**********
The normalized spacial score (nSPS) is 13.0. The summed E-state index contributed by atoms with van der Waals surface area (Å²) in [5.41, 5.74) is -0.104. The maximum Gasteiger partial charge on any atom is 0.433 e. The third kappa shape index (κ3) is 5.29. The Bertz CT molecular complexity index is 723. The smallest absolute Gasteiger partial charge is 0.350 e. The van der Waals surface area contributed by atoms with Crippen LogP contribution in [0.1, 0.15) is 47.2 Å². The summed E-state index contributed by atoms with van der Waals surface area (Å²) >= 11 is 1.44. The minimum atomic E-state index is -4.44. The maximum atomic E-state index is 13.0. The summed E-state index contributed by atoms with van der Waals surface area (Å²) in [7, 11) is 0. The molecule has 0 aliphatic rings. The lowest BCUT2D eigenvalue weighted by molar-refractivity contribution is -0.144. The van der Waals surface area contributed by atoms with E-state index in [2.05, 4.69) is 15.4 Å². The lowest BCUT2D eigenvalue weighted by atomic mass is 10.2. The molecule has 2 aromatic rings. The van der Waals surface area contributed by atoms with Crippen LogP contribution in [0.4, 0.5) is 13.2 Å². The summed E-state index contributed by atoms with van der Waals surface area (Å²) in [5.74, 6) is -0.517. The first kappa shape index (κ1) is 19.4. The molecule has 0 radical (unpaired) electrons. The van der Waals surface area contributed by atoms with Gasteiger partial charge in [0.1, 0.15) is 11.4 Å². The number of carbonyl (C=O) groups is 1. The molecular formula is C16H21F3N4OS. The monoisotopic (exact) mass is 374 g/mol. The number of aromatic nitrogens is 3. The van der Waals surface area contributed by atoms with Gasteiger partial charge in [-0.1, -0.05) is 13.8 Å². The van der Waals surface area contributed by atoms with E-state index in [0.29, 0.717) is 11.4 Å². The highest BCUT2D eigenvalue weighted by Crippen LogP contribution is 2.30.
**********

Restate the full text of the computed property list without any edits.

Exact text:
The normalized spacial score (nSPS) is 13.0. The summed E-state index contributed by atoms with van der Waals surface area (Å²) in [5.41, 5.74) is -0.104. The maximum Gasteiger partial charge on any atom is 0.433 e. The third kappa shape index (κ3) is 5.29. The Bertz CT molecular complexity index is 723. The smallest absolute Gasteiger partial charge is 0.350 e. The van der Waals surface area contributed by atoms with Crippen LogP contribution in [0.1, 0.15) is 47.2 Å². The summed E-state index contributed by atoms with van der Waals surface area (Å²) >= 11 is 1.44. The minimum atomic E-state index is -4.44. The maximum atomic E-state index is 13.0. The summed E-state index contributed by atoms with van der Waals surface area (Å²) in [7, 11) is 0. The molecule has 0 aliphatic rings. The lowest BCUT2D eigenvalue weighted by molar-refractivity contribution is -0.144. The van der Waals surface area contributed by atoms with E-state index in [2.05, 4.69) is 15.4 Å². The lowest BCUT2D eigenvalue weighted by atomic mass is 10.2. The molecule has 2 aromatic rings. The van der Waals surface area contributed by atoms with Crippen LogP contribution in [0.4, 0.5) is 13.2 Å². The summed E-state index contributed by atoms with van der Waals surface area (Å²) in [5.74, 6) is -0.517. The first kappa shape index (κ1) is 19.4. The molecule has 0 radical (unpaired) electrons. The van der Waals surface area contributed by atoms with Gasteiger partial charge in [0.1, 0.15) is 11.4 Å². The number of carbonyl (C=O) groups is 1. The molecular formula is C16H21F3N4OS. The monoisotopic (exact) mass is 374 g/mol. The number of aromatic nitrogens is 3. The van der Waals surface area contributed by atoms with Gasteiger partial charge in [-0.1, -0.05) is 13.8 Å². The van der Waals surface area contributed by atoms with E-state index in [0.29, 0.717) is 11.4 Å². The highest BCUT2D eigenvalue weighted by Crippen LogP contribution is 2.30.